Most of us have used touch screens at one time. They can be found in tablets, smart phones, hotel kiosks, bank terminals and even gas pumps.
A large number of medical products contain an LCD module of one type or another. This is nothing new, but what’s surprising is the increase in the number of medical devices that incorporate some type of touch screen technology.
The popularity of touch screen technology, also referred to as ‘touch panel’ or ‘user interfaces’, has increased a great deal in the last few years. The integration of user interfaces combined with LCDs is becoming increasingly popular. It is estimated that touchscreen revenue will reach $16 billion in 2012, and nearly double in six years,reaching $31.9 billion by 2018. This figure is for touch panels used in all equipment, not just for the medical segment.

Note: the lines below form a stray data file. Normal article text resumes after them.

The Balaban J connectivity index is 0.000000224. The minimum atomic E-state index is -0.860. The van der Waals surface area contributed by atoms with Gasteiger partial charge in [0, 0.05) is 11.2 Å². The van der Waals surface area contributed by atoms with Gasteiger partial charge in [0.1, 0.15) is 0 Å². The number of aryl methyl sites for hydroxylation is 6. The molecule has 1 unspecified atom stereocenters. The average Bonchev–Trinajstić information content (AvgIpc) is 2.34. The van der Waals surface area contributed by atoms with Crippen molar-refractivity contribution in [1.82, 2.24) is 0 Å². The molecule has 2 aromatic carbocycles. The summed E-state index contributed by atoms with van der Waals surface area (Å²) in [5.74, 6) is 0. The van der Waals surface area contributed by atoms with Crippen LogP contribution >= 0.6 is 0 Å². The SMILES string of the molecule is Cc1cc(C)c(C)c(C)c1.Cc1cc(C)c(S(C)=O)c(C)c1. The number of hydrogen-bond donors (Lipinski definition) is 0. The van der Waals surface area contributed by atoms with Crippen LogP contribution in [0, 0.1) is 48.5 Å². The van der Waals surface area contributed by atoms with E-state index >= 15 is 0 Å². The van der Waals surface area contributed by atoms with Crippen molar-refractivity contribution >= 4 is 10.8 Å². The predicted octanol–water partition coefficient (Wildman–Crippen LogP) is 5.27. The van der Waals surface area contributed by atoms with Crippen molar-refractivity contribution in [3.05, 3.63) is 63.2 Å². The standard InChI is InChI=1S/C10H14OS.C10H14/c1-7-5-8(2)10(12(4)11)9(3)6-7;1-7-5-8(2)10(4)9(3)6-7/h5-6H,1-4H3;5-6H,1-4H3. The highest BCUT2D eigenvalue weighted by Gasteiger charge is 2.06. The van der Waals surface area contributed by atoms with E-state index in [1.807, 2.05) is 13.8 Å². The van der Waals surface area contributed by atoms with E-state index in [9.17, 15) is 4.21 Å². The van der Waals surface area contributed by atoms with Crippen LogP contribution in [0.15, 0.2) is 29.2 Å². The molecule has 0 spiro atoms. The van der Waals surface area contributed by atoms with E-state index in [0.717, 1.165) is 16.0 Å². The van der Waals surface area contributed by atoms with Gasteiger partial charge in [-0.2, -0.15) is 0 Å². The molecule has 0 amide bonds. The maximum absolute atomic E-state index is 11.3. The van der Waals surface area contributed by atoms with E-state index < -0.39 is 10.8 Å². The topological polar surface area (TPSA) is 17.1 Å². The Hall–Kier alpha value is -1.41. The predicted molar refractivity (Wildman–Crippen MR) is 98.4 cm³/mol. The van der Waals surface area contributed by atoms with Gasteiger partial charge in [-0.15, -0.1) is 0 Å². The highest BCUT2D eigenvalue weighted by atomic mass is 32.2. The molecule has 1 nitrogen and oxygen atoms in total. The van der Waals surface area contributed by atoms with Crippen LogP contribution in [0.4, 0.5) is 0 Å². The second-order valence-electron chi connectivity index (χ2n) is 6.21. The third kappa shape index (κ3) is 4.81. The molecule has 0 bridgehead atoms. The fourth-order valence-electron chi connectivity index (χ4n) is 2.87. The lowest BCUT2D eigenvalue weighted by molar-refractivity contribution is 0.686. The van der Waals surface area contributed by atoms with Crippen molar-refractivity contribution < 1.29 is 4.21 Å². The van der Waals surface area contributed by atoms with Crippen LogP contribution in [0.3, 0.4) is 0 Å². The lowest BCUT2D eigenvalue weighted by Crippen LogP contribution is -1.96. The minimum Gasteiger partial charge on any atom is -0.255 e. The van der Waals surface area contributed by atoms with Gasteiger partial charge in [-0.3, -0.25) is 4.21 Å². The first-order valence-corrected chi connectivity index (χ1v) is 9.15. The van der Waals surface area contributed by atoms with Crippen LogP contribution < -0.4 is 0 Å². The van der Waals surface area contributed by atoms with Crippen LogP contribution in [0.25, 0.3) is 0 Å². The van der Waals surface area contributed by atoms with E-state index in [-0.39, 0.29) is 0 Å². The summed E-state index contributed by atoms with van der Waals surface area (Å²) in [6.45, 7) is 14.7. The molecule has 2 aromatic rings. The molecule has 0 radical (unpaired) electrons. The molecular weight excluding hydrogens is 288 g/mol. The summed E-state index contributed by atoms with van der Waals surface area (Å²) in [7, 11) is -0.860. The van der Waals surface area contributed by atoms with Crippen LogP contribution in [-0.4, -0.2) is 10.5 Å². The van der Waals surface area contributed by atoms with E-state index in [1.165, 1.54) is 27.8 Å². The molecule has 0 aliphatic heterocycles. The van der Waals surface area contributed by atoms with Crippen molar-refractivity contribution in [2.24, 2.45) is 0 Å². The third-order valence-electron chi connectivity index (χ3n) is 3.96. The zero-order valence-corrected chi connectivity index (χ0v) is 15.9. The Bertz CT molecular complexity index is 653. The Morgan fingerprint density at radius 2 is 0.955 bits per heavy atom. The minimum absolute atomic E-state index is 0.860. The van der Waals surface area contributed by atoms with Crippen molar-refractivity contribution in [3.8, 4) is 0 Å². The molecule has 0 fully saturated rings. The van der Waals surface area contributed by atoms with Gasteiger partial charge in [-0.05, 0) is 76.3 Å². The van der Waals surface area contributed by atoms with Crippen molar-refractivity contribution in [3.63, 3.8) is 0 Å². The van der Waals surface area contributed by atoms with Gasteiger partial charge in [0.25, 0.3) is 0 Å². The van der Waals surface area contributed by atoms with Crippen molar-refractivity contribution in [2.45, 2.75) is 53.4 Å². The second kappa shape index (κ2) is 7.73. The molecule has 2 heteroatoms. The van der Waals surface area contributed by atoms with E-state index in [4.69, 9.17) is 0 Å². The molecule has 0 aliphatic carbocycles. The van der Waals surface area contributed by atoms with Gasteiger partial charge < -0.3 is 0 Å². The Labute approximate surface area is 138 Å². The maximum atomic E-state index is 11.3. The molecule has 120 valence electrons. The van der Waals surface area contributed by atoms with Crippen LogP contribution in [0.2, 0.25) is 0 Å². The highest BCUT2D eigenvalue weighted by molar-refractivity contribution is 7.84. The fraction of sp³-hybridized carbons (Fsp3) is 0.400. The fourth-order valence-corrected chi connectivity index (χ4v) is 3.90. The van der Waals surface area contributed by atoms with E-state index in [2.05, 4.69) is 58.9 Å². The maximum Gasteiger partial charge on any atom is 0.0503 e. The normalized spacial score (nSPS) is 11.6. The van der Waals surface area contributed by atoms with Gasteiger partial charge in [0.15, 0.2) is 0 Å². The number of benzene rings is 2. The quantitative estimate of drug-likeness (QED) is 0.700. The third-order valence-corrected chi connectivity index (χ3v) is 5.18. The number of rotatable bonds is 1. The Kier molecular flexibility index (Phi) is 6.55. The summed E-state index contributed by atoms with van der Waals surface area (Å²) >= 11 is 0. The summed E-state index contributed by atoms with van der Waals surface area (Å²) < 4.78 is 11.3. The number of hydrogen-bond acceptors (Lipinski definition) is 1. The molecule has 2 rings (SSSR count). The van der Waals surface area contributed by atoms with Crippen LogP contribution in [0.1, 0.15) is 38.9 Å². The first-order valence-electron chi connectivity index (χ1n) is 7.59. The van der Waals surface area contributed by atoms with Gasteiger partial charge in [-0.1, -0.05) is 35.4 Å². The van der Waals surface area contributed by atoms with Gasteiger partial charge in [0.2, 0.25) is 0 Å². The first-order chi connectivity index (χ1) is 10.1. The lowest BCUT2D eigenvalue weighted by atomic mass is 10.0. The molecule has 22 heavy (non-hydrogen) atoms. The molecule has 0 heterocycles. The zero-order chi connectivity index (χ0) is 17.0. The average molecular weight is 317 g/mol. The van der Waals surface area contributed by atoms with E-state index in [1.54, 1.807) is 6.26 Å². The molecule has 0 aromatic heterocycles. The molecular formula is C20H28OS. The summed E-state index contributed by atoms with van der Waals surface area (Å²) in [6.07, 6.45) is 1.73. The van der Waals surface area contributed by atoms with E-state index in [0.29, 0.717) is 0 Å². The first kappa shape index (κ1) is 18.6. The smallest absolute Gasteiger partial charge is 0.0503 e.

Why are touch screens becoming more popular in medical devices?
One main reason for the migration to touch screens in the medical field is the reduction of clutter by eliminating additional peripheral devices such as a mouse or keyboard. Additional external components such as buttons, switches and dials are also being phased out. These added controls tend to increase the size of the product and the probability of component failure over time.
By removing the external components and replacing them with a touch screen, all available user options can now be displayed as a menu on the screen of the LCD.